... This combination of perturbations could be particularly potent in generating reactive algal response as algal growth begins anew at the beginning of the next growing season. There could be important practical bene ts in better understanding environmental drivers of such reactive nutrient-driven algal blooms, since the frequency and magnitude of harmful algal blooms is thought to have increased in recent years (Michalak et al. 2013, Paerl andOtten 2013). This increasing trend is pronounced in global datasets for large lakes (Ho et al. 2019), although data for smaller lakes in North America show little trend over a 10-year period spanning the beginning of the 21 st century (Wilkinson et al. 2021). ...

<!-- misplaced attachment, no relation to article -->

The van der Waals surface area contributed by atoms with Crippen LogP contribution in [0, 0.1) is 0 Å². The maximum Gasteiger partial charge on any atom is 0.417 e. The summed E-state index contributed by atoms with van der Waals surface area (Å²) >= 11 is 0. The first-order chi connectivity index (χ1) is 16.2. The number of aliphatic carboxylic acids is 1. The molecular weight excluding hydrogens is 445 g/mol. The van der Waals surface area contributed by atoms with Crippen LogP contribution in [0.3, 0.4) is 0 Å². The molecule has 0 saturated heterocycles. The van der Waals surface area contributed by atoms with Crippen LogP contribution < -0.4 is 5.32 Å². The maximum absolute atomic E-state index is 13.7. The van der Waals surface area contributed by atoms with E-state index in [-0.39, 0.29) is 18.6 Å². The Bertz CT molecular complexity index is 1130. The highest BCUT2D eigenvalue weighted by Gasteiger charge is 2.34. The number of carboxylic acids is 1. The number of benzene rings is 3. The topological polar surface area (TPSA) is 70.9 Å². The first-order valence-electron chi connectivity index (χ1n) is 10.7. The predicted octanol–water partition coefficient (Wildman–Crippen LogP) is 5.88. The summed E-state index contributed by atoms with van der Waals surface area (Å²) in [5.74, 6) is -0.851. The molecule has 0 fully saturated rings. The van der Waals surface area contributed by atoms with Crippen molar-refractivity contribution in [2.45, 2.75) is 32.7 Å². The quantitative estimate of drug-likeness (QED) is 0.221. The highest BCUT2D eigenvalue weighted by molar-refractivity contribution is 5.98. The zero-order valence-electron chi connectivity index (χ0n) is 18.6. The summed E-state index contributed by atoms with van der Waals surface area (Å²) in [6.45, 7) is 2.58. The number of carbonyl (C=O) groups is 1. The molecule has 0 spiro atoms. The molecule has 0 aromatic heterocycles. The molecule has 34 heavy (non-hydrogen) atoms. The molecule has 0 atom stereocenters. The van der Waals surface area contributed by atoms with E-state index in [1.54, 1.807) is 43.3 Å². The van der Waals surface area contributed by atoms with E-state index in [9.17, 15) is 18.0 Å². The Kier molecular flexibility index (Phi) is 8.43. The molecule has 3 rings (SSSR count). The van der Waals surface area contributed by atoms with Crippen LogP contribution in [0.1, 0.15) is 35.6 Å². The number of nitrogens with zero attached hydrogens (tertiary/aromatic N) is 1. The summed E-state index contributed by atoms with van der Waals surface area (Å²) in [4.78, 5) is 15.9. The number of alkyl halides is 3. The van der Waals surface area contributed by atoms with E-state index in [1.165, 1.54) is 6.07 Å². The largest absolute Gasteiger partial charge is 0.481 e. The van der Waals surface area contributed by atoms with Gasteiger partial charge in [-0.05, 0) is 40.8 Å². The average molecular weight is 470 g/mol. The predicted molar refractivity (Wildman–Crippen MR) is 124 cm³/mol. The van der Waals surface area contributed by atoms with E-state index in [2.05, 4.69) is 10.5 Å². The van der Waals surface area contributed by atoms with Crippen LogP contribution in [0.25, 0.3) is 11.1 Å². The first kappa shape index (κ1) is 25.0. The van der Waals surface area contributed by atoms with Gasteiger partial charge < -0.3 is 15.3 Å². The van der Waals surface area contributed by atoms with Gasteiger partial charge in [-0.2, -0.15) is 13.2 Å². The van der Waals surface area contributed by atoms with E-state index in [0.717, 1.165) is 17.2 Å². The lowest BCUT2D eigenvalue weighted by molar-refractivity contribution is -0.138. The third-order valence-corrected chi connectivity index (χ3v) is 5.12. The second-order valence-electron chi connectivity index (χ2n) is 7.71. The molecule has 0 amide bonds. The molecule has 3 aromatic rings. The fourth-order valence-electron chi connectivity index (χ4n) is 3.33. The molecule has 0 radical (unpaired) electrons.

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Algal blooms are typical of many aquatic freshwater ecosystems in seasonal environments. Such blooms could derive from transient reactive dynamics of algae and limiting nutrients following seasonal perturbation events. Linking parameter estimates derived from previously published lab experiments with empirical estimates of algal density-dependence, we modeled dynamic interactions between nutrients and the green algal species Chlorella vulgaris and tested model predictions in a dozen 140L mesocosms supplied with biweekly inputs of liquid fertilizer. Consistent with the reactive nutrient-driven model, Chlorella populations exhibited an initial surge in abundance over the first month followed by collapse as they rapidly converged on stable equilibria. The reactive model suggests that the magnitude of transient blooms is positively related to augmentation of nutrients and depression of algae over the winter period. The magnitude of both algal peaks and equilibrium abundance was positively related to fertilizer loading, as predicted by the reactive model. Our results suggest that transient reactive responses to climate-driven perturbation events can be an important contributor to seasonal algal blooms observed in many temperate freshwater ecosystems. Controlled experimental studies such as ours may be helpful in understanding and potentially mediating the impact of fertilizer runoff on freshwater systems in temperate agricultural landscapes.